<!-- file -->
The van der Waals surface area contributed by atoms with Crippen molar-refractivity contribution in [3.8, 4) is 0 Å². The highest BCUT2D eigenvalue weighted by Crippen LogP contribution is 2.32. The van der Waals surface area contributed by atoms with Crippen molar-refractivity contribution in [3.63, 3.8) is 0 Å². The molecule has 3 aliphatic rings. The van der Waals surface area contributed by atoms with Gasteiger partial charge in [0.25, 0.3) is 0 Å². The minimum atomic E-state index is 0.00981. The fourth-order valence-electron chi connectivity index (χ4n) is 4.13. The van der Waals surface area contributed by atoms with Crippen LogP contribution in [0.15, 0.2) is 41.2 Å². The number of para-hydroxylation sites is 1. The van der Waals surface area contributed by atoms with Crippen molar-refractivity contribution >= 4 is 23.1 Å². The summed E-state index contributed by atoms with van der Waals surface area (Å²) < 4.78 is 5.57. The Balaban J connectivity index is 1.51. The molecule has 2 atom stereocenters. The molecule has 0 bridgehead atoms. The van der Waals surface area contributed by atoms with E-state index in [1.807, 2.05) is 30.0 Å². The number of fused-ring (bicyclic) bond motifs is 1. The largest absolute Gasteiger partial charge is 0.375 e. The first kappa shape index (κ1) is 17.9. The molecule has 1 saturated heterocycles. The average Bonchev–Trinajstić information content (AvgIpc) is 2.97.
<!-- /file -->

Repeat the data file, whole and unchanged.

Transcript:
The van der Waals surface area contributed by atoms with Crippen molar-refractivity contribution in [3.8, 4) is 0 Å². The highest BCUT2D eigenvalue weighted by Crippen LogP contribution is 2.32. The van der Waals surface area contributed by atoms with Crippen molar-refractivity contribution in [3.63, 3.8) is 0 Å². The molecule has 3 aliphatic rings. The van der Waals surface area contributed by atoms with Gasteiger partial charge in [0.25, 0.3) is 0 Å². The minimum atomic E-state index is 0.00981. The fourth-order valence-electron chi connectivity index (χ4n) is 4.13. The van der Waals surface area contributed by atoms with Crippen LogP contribution in [0.15, 0.2) is 41.2 Å². The number of para-hydroxylation sites is 1. The van der Waals surface area contributed by atoms with Crippen molar-refractivity contribution >= 4 is 23.1 Å². The summed E-state index contributed by atoms with van der Waals surface area (Å²) < 4.78 is 5.57. The Balaban J connectivity index is 1.51. The molecule has 2 atom stereocenters. The molecule has 0 bridgehead atoms. The van der Waals surface area contributed by atoms with E-state index in [1.807, 2.05) is 30.0 Å². The number of fused-ring (bicyclic) bond motifs is 1. The largest absolute Gasteiger partial charge is 0.375 e. The first kappa shape index (κ1) is 17.9. The molecule has 1 saturated heterocycles. The average Bonchev–Trinajstić information content (AvgIpc) is 2.97.